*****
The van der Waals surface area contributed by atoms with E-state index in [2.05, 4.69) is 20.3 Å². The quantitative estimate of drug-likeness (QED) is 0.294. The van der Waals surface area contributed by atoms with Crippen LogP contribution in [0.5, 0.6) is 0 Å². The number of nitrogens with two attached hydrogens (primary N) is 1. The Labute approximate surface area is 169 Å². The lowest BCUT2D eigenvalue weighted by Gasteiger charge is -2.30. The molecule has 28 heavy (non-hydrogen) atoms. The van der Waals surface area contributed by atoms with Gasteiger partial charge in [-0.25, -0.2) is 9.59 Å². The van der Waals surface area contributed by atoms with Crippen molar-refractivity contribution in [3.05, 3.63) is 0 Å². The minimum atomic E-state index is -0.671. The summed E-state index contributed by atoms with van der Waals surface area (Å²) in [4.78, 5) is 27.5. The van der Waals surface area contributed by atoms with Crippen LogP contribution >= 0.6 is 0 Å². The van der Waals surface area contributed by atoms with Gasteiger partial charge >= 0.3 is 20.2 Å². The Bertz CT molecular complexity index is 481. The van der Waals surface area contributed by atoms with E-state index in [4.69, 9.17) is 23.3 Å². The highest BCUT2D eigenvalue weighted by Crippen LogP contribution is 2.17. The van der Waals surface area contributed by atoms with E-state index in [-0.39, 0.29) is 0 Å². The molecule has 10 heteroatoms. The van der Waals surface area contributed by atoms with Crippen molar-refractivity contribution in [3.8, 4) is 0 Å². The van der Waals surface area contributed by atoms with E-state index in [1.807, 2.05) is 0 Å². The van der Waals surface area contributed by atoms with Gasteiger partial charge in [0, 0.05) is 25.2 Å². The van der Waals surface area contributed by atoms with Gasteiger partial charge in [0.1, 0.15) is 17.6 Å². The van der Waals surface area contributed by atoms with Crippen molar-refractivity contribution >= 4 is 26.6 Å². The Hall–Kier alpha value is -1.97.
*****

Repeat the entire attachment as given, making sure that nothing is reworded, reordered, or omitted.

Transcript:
The van der Waals surface area contributed by atoms with E-state index in [2.05, 4.69) is 20.3 Å². The quantitative estimate of drug-likeness (QED) is 0.294. The van der Waals surface area contributed by atoms with Crippen LogP contribution in [0.5, 0.6) is 0 Å². The number of nitrogens with two attached hydrogens (primary N) is 1. The Labute approximate surface area is 169 Å². The lowest BCUT2D eigenvalue weighted by Gasteiger charge is -2.30. The molecule has 28 heavy (non-hydrogen) atoms. The van der Waals surface area contributed by atoms with Gasteiger partial charge in [-0.25, -0.2) is 9.59 Å². The van der Waals surface area contributed by atoms with Crippen molar-refractivity contribution in [3.05, 3.63) is 0 Å². The minimum atomic E-state index is -0.671. The summed E-state index contributed by atoms with van der Waals surface area (Å²) in [4.78, 5) is 27.5. The van der Waals surface area contributed by atoms with Crippen LogP contribution >= 0.6 is 0 Å². The van der Waals surface area contributed by atoms with Gasteiger partial charge >= 0.3 is 20.2 Å². The Bertz CT molecular complexity index is 481. The van der Waals surface area contributed by atoms with E-state index in [4.69, 9.17) is 23.3 Å². The highest BCUT2D eigenvalue weighted by Crippen LogP contribution is 2.17. The van der Waals surface area contributed by atoms with E-state index in [-0.39, 0.29) is 0 Å². The molecule has 10 heteroatoms. The van der Waals surface area contributed by atoms with Crippen molar-refractivity contribution in [3.8, 4) is 0 Å². The van der Waals surface area contributed by atoms with E-state index in [1.807, 2.05) is 0 Å². The van der Waals surface area contributed by atoms with Gasteiger partial charge in [0, 0.05) is 25.2 Å². The van der Waals surface area contributed by atoms with Gasteiger partial charge in [0.1, 0.15) is 17.6 Å². The van der Waals surface area contributed by atoms with Crippen molar-refractivity contribution >= 4 is 26.6 Å². The Hall–Kier alpha value is -1.97.